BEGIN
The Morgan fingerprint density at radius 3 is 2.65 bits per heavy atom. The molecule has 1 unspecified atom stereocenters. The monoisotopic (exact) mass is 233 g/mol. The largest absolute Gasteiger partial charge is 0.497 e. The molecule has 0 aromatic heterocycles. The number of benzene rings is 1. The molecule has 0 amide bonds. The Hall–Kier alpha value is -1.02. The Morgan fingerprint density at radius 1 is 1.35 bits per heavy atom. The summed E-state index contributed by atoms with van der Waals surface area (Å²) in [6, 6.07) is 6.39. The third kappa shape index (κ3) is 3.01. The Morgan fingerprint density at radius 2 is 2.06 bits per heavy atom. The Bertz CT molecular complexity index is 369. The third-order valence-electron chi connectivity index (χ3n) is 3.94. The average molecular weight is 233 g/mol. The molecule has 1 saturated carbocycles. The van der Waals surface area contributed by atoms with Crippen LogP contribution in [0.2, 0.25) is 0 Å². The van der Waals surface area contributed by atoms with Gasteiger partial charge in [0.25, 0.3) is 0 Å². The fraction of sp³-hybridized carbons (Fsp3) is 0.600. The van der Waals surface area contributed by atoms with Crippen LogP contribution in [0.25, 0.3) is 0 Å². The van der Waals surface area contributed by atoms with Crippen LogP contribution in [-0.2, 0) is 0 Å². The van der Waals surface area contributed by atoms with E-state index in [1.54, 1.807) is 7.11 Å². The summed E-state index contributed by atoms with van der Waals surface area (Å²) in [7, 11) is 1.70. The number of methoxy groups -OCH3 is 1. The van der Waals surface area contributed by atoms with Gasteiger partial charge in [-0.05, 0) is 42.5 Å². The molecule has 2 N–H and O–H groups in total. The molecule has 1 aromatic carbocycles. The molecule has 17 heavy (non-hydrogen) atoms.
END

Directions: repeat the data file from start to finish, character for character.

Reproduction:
The Morgan fingerprint density at radius 3 is 2.65 bits per heavy atom. The molecule has 1 unspecified atom stereocenters. The monoisotopic (exact) mass is 233 g/mol. The largest absolute Gasteiger partial charge is 0.497 e. The molecule has 0 aromatic heterocycles. The number of benzene rings is 1. The molecule has 0 amide bonds. The Hall–Kier alpha value is -1.02. The Morgan fingerprint density at radius 1 is 1.35 bits per heavy atom. The summed E-state index contributed by atoms with van der Waals surface area (Å²) in [6, 6.07) is 6.39. The third kappa shape index (κ3) is 3.01. The Morgan fingerprint density at radius 2 is 2.06 bits per heavy atom. The Bertz CT molecular complexity index is 369. The third-order valence-electron chi connectivity index (χ3n) is 3.94. The average molecular weight is 233 g/mol. The molecule has 1 saturated carbocycles. The van der Waals surface area contributed by atoms with Crippen LogP contribution in [0.2, 0.25) is 0 Å². The van der Waals surface area contributed by atoms with Gasteiger partial charge in [0.25, 0.3) is 0 Å². The fraction of sp³-hybridized carbons (Fsp3) is 0.600. The van der Waals surface area contributed by atoms with Crippen LogP contribution in [0.25, 0.3) is 0 Å². The van der Waals surface area contributed by atoms with Crippen LogP contribution in [-0.2, 0) is 0 Å². The van der Waals surface area contributed by atoms with E-state index in [1.54, 1.807) is 7.11 Å². The summed E-state index contributed by atoms with van der Waals surface area (Å²) in [7, 11) is 1.70. The number of methoxy groups -OCH3 is 1. The van der Waals surface area contributed by atoms with Gasteiger partial charge in [-0.05, 0) is 42.5 Å². The molecule has 2 N–H and O–H groups in total. The molecule has 1 aromatic carbocycles. The molecule has 17 heavy (non-hydrogen) atoms.